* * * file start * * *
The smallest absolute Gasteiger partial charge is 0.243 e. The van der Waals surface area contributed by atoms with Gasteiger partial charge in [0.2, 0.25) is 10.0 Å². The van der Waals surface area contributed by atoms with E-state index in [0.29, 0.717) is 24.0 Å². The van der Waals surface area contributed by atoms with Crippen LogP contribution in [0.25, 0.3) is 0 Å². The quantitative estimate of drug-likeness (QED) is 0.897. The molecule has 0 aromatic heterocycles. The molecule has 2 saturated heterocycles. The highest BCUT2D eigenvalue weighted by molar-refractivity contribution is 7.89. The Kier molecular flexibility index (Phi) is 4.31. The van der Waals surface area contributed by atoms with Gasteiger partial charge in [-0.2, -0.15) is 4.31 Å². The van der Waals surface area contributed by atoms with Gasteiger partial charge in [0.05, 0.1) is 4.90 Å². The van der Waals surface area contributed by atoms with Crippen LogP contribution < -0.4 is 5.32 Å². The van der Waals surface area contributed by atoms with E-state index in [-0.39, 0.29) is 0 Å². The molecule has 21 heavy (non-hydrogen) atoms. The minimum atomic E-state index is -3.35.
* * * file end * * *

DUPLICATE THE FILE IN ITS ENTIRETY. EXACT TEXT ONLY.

The smallest absolute Gasteiger partial charge is 0.243 e. The van der Waals surface area contributed by atoms with Gasteiger partial charge in [0.2, 0.25) is 10.0 Å². The van der Waals surface area contributed by atoms with E-state index in [0.29, 0.717) is 24.0 Å². The van der Waals surface area contributed by atoms with Crippen LogP contribution in [0.25, 0.3) is 0 Å². The quantitative estimate of drug-likeness (QED) is 0.897. The molecule has 0 aromatic heterocycles. The molecule has 2 saturated heterocycles. The highest BCUT2D eigenvalue weighted by molar-refractivity contribution is 7.89. The Kier molecular flexibility index (Phi) is 4.31. The van der Waals surface area contributed by atoms with Gasteiger partial charge in [-0.2, -0.15) is 4.31 Å². The van der Waals surface area contributed by atoms with Gasteiger partial charge in [0.05, 0.1) is 4.90 Å². The van der Waals surface area contributed by atoms with Crippen LogP contribution < -0.4 is 5.32 Å². The van der Waals surface area contributed by atoms with E-state index in [-0.39, 0.29) is 0 Å². The molecule has 21 heavy (non-hydrogen) atoms. The minimum atomic E-state index is -3.35.